December 18, 11:43 pm and I’m at 178,644 words, p. 551 of 811, after some hours off today, working in the “picnic grove” to trim snaggy bits off the lower trunks of trees, and then the barn leveling more decomposed granite in the east stall, pick up manure in the south barn lot, feed, and yes, pet and give treats to the horses.  Progress is slow, my brain’s tired of staring at the text and trying to find words to cut.  Still finding them but not as fast now.  I think the writing was getting tighter in this part maybe.  I hope.  Clock’s ticking, calendar’s turning, I need to get this finished so I can get on with the wildlife management report and turn the book back to my agent so it has a chance of finding a publisher.

This is the season of trimming trees, too, and even though some of the bur oaks still have green leaves on them…most of the trimming’s being done right now on the cedar elms in the near meadow.  The picnic grove looks more and more like a grove of actual trees every year–not only are they taller, but the trim is defining, as I’d hoped, the “rooms” in the grove.  We won’t live to see it mature–and a later owner can of course just destroy it–but we should be able to use it a little this year.  The part of the near meadow between the grass waterway and the original fence of the house and lots, east of the main maintenance path, I hope to fence as an additional horse lot soon.  The south horse lot is turning into a “dry lot” (just dirt, which means it erodes in heavy rains, is badly compacted by constant use, and has very little grass left after several years of drought.   It needs a year or several of rest & recovery, with reseeding with a good shortgrass like buffalo or a buffalo/blue grama mix.

Outside work to accomplish these things eats up writing time; writing time eats up work /maintenance/housekeeping time.   But better to have too much to do than be bored and think there’s nothing to do, right?  Right!

Must be in bed in 5 minutes. Bye now.

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Dec 16

And still going…and still going….

Posted: under Horngard, Revisions.
Tags: ,  December 16th, 2022

At present,  5:26 pm Friday 12/15/2022, I’m working on page 486 of 813.  The total word count is down to 179,041.  The high in word count was I think in the 183,000+ range.  I don’t think it ever swelled to 185K but I didn’t check every minute.   There’s still stuff to be added and stuff to be taken out.  This round of revision includes a lot of  word-removals.  Most are singles, some are multiples, and a few are “That whole paragraph: OUT!”  Ideally, from the feel of it, this needed an overall shrinkage of about 10% .   In other words, 18,000 words gone.   Very roughly, that’s one word out of every line of the ms, 23 per page.  I’m not on target for that amount of shrinkage, and there’s still a little to be added.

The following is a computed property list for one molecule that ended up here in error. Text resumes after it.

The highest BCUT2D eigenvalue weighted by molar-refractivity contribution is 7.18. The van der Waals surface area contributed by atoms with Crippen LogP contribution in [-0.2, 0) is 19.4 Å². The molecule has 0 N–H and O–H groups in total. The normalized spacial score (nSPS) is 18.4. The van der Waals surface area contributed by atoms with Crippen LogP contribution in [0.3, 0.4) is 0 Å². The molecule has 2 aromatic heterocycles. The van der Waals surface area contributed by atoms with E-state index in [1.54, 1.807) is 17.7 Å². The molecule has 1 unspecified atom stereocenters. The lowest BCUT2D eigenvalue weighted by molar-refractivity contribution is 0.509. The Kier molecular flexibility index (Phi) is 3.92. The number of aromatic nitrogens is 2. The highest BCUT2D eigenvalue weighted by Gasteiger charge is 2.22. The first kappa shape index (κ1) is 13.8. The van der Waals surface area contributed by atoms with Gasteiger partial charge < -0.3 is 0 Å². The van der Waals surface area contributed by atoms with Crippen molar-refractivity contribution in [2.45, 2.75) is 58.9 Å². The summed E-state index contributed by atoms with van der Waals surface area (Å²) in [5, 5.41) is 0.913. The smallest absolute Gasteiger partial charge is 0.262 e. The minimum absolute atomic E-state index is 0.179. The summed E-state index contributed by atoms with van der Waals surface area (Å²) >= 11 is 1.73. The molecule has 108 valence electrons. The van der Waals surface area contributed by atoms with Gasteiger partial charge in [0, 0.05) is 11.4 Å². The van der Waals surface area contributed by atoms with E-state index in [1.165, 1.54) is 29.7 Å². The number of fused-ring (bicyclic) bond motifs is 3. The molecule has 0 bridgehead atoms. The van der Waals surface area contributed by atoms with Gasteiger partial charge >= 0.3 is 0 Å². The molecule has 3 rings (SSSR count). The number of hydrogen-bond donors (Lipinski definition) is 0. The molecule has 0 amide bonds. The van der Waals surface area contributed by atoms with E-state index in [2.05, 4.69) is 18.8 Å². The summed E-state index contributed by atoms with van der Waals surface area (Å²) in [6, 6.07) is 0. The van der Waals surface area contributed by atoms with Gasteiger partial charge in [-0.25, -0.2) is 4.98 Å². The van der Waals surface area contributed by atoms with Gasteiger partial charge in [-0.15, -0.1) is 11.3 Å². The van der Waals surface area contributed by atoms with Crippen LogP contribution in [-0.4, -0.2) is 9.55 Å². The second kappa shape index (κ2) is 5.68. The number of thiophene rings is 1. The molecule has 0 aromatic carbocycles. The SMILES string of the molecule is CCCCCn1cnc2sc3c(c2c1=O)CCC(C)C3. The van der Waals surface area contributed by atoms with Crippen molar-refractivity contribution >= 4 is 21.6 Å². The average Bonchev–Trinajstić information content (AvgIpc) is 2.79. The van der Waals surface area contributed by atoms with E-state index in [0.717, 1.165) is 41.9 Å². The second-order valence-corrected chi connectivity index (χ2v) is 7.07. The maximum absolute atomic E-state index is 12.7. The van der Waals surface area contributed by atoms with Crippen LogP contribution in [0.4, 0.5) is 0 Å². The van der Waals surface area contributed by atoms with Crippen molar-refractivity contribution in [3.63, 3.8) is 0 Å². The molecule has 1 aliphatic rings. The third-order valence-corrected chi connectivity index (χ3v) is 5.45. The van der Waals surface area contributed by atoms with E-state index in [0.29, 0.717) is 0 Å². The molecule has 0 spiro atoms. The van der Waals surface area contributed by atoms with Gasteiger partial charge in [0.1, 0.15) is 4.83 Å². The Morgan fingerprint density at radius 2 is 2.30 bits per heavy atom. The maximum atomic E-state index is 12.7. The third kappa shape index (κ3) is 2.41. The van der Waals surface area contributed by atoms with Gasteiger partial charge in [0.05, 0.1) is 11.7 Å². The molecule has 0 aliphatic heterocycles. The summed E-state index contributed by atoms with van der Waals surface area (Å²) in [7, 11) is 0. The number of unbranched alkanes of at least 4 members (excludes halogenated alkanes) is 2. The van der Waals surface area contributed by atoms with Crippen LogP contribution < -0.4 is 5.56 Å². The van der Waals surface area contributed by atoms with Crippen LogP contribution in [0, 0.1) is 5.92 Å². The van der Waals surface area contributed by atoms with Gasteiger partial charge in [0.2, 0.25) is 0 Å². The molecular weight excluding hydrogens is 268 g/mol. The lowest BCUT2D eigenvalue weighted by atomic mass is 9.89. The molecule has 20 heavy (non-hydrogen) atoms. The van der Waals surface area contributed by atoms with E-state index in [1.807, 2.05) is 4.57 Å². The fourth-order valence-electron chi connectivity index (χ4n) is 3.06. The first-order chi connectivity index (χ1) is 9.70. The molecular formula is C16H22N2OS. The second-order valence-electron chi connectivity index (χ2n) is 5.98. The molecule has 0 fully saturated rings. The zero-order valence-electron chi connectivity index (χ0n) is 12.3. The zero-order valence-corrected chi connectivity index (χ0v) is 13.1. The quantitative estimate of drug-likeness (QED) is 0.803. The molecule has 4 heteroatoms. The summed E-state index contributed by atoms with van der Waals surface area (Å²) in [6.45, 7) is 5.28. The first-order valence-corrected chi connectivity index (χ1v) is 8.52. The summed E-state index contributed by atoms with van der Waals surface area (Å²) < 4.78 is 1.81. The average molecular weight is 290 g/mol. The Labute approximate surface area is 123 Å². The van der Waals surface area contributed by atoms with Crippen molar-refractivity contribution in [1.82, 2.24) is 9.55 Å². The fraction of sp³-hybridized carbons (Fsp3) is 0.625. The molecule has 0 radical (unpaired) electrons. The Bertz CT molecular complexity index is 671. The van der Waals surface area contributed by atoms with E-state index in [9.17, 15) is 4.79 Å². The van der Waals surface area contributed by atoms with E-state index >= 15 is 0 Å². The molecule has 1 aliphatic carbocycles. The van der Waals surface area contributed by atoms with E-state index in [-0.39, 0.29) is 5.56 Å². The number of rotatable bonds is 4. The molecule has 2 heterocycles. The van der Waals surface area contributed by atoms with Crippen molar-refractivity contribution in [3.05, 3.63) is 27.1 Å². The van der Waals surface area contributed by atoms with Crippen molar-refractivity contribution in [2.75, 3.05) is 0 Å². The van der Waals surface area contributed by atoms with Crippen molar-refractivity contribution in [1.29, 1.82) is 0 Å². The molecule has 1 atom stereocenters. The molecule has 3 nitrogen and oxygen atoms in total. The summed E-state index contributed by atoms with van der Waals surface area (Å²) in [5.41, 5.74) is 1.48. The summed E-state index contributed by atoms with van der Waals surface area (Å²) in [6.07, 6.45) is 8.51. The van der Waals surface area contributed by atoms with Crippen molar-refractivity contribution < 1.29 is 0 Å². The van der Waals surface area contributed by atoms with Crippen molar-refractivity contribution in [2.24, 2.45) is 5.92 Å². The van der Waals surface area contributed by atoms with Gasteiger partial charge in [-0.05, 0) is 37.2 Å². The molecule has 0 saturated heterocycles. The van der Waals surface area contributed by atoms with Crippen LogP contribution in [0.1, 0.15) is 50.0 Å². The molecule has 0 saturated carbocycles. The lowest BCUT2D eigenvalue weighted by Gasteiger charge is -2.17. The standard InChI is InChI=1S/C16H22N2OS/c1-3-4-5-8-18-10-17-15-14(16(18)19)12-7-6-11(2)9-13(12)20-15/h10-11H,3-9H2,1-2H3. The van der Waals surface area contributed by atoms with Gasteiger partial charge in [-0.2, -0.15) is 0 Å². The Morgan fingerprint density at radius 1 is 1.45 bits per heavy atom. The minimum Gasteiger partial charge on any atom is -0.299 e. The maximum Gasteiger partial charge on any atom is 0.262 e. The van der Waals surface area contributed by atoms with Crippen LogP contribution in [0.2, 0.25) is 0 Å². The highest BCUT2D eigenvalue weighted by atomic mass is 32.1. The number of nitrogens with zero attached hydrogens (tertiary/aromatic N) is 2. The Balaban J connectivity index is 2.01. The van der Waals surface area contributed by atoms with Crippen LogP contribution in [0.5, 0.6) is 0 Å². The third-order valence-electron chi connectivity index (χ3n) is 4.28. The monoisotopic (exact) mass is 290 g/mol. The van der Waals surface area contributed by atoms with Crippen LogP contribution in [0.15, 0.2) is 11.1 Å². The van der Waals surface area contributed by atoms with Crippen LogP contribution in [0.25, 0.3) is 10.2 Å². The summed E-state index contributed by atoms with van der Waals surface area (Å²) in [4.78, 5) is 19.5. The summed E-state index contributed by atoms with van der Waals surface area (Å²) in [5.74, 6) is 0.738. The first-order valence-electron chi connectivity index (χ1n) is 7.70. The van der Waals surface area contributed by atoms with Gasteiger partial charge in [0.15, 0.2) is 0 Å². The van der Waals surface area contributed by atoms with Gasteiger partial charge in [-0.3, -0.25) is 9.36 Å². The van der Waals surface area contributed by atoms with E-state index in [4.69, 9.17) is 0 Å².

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Dec 12

Still Going….

Posted: under Background, Characters, Editing, Revisions, the writing life.
Tags: , , , ,  December 12th, 2022

Another talk with my agent last week, and I had new things to work on (which is fine, though of course I’d prefer to write absolutely perfect books up front.)  One thing he couldn’t explain clearly enough, except that one character’s sections did not work for him…and I kept looking at them and looking at them, and finally…in a “scales falling from the eyes” moment tonight, there it was.  An absolutely plain as mud and about as interesting lump of  infodump masquerading as an interesting look inside a major character’s thinking processes.

All informative.  All static.   No reader should have to read that many pages of Gwenno reviewing her reasons for doing something.  Was it accurate?  Yes, that’s how she thinks and what she thinks.  Are some of those points plot relevant?  Yes, as showing motivation.  But do we need them laid out in order like a plot summary?  No, we do not.   WHY couldn’t I have seen that months ago when I first wrote it?  (I was having a lot of fun just writing…)

Said it before and I’m saying it again…if you’re writing ANYTHING and you start thinking “If I can just make it until the next interesting/fun/exciting/ bit…that’s the part to change or just delete.”   Gwenno deserves to have her POV sections bouncy and energetic and determined as she is, not pages of her thought processes.

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Nov 30

Back To Work On Horngard I

Posted: under Characters, Editing, Horngard, Life beyond writing, Revisions, the writing life.
Tags: , , , ,  November 30th, 2022